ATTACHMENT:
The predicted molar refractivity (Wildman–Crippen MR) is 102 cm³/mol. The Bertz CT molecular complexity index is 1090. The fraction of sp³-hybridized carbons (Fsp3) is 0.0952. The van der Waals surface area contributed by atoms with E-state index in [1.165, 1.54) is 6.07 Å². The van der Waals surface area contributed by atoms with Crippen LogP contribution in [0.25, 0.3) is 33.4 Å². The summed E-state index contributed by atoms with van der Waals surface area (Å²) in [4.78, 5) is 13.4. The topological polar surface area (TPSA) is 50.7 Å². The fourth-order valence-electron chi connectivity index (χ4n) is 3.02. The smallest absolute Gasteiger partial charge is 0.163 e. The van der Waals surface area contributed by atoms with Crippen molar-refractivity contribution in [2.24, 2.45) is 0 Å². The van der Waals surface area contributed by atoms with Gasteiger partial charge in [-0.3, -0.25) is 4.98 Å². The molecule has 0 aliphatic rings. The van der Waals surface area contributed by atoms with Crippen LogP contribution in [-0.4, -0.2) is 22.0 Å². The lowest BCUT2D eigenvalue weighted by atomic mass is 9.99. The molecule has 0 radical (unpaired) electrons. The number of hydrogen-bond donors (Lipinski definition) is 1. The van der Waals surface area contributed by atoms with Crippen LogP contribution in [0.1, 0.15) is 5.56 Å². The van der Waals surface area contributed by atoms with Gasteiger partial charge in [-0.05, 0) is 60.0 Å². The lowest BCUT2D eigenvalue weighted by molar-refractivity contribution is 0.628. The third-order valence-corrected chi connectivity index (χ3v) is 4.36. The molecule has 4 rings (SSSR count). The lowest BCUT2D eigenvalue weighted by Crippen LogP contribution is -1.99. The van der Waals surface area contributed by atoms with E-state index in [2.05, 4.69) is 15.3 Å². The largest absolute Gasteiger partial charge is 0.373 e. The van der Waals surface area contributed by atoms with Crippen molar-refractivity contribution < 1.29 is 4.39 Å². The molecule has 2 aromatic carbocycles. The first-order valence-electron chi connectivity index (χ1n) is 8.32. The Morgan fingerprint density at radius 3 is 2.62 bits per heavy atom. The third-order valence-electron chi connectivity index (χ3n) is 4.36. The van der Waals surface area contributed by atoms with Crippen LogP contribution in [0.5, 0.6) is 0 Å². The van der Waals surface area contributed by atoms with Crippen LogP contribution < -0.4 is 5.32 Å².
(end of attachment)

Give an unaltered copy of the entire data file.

The predicted molar refractivity (Wildman–Crippen MR) is 102 cm³/mol. The Bertz CT molecular complexity index is 1090. The fraction of sp³-hybridized carbons (Fsp3) is 0.0952. The van der Waals surface area contributed by atoms with E-state index in [1.165, 1.54) is 6.07 Å². The van der Waals surface area contributed by atoms with Crippen LogP contribution in [0.25, 0.3) is 33.4 Å². The summed E-state index contributed by atoms with van der Waals surface area (Å²) in [4.78, 5) is 13.4. The topological polar surface area (TPSA) is 50.7 Å². The fourth-order valence-electron chi connectivity index (χ4n) is 3.02. The smallest absolute Gasteiger partial charge is 0.163 e. The van der Waals surface area contributed by atoms with Crippen molar-refractivity contribution in [2.24, 2.45) is 0 Å². The van der Waals surface area contributed by atoms with Gasteiger partial charge in [-0.3, -0.25) is 4.98 Å². The molecule has 0 aliphatic rings. The van der Waals surface area contributed by atoms with Crippen LogP contribution in [-0.4, -0.2) is 22.0 Å². The lowest BCUT2D eigenvalue weighted by atomic mass is 9.99. The molecule has 0 radical (unpaired) electrons. The number of hydrogen-bond donors (Lipinski definition) is 1. The van der Waals surface area contributed by atoms with Crippen LogP contribution in [0.1, 0.15) is 5.56 Å². The van der Waals surface area contributed by atoms with Gasteiger partial charge in [-0.05, 0) is 60.0 Å². The lowest BCUT2D eigenvalue weighted by molar-refractivity contribution is 0.628. The third-order valence-corrected chi connectivity index (χ3v) is 4.36. The molecule has 4 rings (SSSR count). The lowest BCUT2D eigenvalue weighted by Crippen LogP contribution is -1.99. The van der Waals surface area contributed by atoms with E-state index in [2.05, 4.69) is 15.3 Å². The largest absolute Gasteiger partial charge is 0.373 e. The van der Waals surface area contributed by atoms with Crippen molar-refractivity contribution < 1.29 is 4.39 Å². The molecule has 2 aromatic carbocycles. The first-order valence-electron chi connectivity index (χ1n) is 8.32. The Morgan fingerprint density at radius 3 is 2.62 bits per heavy atom. The third-order valence-electron chi connectivity index (χ3n) is 4.36. The van der Waals surface area contributed by atoms with Crippen LogP contribution in [0.5, 0.6) is 0 Å². The van der Waals surface area contributed by atoms with Crippen LogP contribution < -0.4 is 5.32 Å².